riad with 21st century Zen decor, the Narwama offers an award-winning combination of Moroccan and Thai cuisine and the best Moroccan mint mojito in town. After your meal relax in the rustic bar that has hookah pipes at each table.

“The food we serve is Fez cuisine, the finest in Morocco and one of our house spedalties is lamb tajine with pears,” says the owner Ali Bousfiha, The tajine is one of Morocco’s most famous dishes and the name refers to the conical-lidded pot in which it is prepared, as well as the intricately spiced stew of meat and vegetables, sometimes with dried fruits and nuts, cooked very slowly over a charcoal fire.

Moroccan golf courses are renowned for their visual appeal and the 27 holes at the Amelkis Golf Club, a short car ride from our hotel through olive groves and orange trees, may be one of the most eye-catching and exdting to play. Located at the foot of the ever present Atlas Mountains, the “Amelkis’ owes its name to the queen of a Berber tribe in the Atlas.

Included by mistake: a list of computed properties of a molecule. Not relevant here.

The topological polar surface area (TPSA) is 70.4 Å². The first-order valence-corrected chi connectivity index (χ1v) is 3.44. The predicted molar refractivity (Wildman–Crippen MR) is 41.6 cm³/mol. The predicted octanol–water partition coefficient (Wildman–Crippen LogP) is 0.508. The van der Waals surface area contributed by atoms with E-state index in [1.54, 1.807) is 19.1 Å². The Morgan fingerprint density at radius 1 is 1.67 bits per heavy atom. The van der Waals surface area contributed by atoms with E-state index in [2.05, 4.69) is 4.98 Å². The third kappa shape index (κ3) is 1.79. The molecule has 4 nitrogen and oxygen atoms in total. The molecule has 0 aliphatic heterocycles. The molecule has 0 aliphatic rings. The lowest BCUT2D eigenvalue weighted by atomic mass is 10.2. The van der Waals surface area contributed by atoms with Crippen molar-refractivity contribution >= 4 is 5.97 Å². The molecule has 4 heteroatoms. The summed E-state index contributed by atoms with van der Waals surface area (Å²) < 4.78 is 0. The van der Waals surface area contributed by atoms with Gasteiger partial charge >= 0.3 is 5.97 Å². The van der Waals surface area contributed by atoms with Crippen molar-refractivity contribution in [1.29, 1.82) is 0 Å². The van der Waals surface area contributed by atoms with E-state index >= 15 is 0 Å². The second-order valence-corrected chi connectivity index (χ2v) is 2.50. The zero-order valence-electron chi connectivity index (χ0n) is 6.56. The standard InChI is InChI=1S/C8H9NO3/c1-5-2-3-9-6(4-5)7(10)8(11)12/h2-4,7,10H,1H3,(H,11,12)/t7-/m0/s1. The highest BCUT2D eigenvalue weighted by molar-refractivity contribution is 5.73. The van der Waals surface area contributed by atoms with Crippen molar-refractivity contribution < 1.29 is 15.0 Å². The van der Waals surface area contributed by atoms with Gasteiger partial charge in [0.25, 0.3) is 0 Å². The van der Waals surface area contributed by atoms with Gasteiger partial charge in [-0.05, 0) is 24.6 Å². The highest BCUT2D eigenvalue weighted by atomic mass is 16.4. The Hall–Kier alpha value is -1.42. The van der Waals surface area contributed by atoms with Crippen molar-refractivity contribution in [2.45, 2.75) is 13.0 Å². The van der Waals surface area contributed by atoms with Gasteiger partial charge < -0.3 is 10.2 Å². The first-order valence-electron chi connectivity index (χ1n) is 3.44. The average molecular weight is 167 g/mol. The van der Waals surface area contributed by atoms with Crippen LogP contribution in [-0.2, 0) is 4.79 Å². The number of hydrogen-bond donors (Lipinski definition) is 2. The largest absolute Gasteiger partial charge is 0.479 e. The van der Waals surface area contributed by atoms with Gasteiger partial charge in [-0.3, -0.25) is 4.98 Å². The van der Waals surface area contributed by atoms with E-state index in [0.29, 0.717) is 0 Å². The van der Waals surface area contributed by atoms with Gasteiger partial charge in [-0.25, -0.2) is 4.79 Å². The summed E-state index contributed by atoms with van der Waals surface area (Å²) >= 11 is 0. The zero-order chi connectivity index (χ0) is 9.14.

Designed by Cabell B.Robinson this is an expansive course with undulating fairways, seductively mounded and heavily bunkered, to say nothing of the lakes, fountains and the unique waste bunkers created from crushed rock whose colour complements the landscape. The large greens are relatively easy to find, but
three putts are not unusual. Paul seems to really take to the Amelkis and shoots memorable all time best round of 12 under par a hardly need to add that’s a nett score – and off a dodgy handicap at that).

The Amelkis’ next-door neighbour is the Marrakech Royal Golf Club created in the 1923 by the Pacha of Marrakech and the second oldest course in Morocco. Throughout the club’s history distinguished players such as Winston Churchill, David Uoyd George, llze Eisenhower and his late Majesty King Hassan 11 have trodden its fairways and greens.

This is a course that suit all levels of ability and the main attraction here is the lush setting with fairways lined with standing cypress, eucalyptus, olive, orange,